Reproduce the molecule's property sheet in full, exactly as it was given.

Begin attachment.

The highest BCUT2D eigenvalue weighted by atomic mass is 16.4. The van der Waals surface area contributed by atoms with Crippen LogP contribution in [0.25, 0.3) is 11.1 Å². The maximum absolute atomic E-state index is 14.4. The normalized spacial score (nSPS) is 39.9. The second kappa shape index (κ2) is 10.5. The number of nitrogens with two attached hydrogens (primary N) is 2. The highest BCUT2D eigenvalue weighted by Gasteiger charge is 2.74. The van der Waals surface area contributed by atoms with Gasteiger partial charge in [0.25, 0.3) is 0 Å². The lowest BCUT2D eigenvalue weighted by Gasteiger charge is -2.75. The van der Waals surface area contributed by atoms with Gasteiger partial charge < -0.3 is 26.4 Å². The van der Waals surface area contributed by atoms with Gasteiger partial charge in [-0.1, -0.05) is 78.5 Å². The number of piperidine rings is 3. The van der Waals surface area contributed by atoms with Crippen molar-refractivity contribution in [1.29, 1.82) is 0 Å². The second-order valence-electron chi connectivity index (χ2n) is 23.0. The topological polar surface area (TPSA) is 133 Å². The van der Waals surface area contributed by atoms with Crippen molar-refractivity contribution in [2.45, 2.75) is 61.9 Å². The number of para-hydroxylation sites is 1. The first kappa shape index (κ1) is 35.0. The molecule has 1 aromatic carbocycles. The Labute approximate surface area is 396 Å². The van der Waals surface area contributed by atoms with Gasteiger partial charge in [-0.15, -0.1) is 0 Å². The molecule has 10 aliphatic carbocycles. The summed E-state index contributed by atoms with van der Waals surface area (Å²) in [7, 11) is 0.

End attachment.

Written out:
The highest BCUT2D eigenvalue weighted by atomic mass is 16.4. The van der Waals surface area contributed by atoms with Crippen LogP contribution in [0.25, 0.3) is 11.1 Å². The maximum absolute atomic E-state index is 14.4. The normalized spacial score (nSPS) is 39.9. The second kappa shape index (κ2) is 10.5. The number of nitrogens with two attached hydrogens (primary N) is 2. The highest BCUT2D eigenvalue weighted by Gasteiger charge is 2.74. The van der Waals surface area contributed by atoms with Gasteiger partial charge in [0.25, 0.3) is 0 Å². The lowest BCUT2D eigenvalue weighted by Gasteiger charge is -2.75. The van der Waals surface area contributed by atoms with Gasteiger partial charge < -0.3 is 26.4 Å². The van der Waals surface area contributed by atoms with Gasteiger partial charge in [-0.1, -0.05) is 78.5 Å². The number of piperidine rings is 3. The van der Waals surface area contributed by atoms with Crippen molar-refractivity contribution in [1.29, 1.82) is 0 Å². The second-order valence-electron chi connectivity index (χ2n) is 23.0. The topological polar surface area (TPSA) is 133 Å². The van der Waals surface area contributed by atoms with Crippen molar-refractivity contribution in [2.45, 2.75) is 61.9 Å². The number of para-hydroxylation sites is 1. The first kappa shape index (κ1) is 35.0. The molecule has 1 aromatic carbocycles. The Labute approximate surface area is 396 Å². The van der Waals surface area contributed by atoms with Gasteiger partial charge in [-0.15, -0.1) is 0 Å². The molecule has 10 aliphatic carbocycles. The summed E-state index contributed by atoms with van der Waals surface area (Å²) in [7, 11) is 0.